In my book, Healthy Aging, I describe various ways to help keep the mind agile and boost memory and concentration. I've long recommended card games and word puzzles as worthwhile pastimes to exercise the brain. Beyond that, I recommend taking on more challenging options such as learning a new language or taking up a musical instrument. If you use a computer, you're familiar with the frustration of learning a new operating system. But this kind of challenge is exactly what is needed to force change on the brain's neural network so that it will stay flexible and young.
The latest research on this subject comes from the University of Texas at Dallas, where researchers found that staying mentally sharp requires taking on unfamiliar and challenging activities that provide broad stimulation mentally and socially. For their study, the Texas investigators randomly assigned 221 adults, ages 60 to 90, to engage in a particular type of activity for 15 hours a week over the course of three months. Some were assigned to learn a new skill such as digital photography, quilting, or both. The researchers said these activities require active engagement and tap into working memory, long-term memory and other high level cognitive processes.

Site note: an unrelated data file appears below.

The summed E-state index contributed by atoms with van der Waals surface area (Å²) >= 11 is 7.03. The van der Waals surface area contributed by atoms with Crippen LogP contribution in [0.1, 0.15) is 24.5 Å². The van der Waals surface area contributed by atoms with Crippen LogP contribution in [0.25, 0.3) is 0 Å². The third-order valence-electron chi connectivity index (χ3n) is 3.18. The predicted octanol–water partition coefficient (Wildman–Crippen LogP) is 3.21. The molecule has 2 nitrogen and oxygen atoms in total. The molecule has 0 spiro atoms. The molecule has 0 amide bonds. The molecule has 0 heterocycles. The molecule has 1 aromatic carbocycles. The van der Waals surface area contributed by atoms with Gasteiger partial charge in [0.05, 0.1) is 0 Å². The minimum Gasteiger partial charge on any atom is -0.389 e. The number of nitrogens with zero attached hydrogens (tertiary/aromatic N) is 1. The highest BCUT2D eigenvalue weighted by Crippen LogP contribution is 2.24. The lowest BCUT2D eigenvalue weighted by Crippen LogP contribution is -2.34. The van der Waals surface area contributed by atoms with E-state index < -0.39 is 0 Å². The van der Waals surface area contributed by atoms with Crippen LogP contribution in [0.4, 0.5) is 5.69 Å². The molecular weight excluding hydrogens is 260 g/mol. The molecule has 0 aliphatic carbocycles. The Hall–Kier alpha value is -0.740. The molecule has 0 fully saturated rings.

Another group was asked to listen to music and do word puzzles at home, as well as to report on the possible influence of social contacts. Participants in a third group focused on social interactions including organized field trips and entertainment with other members of the group.
After three months, the participants who were assigned to learn new skills showed improvements in memory while those in the other two groups did not. Study leader Denise Park reported that all the three groups were "pushed very hard to keep learning more and mastering more tasks and skills," but that only the seniors in the group confronted with continuous and prolonged mental challenge improved, suggesting that engagement alone isn't enough to sharpen memory. "It seems it is not enough just to get out and do something - it is important to get out and do something that is unfamiliar and mentally challenging, and that provides broad stimulation mentally and socially. When you are inside your comfort zone you may be outside of the enhancement zone," Dr. Park said in a press release announcing the study results, which will be published in a forthcoming issue of the journal Psychological Sciences.
In addition to exercising your mind, I recommend exercising your body: 30 minutes of aerobic activity most days of the week increases the flow of blood to the brain and can lower the likelihood of Alzheimer's by 30 to 50 percent.
Andrew Weil, M.D.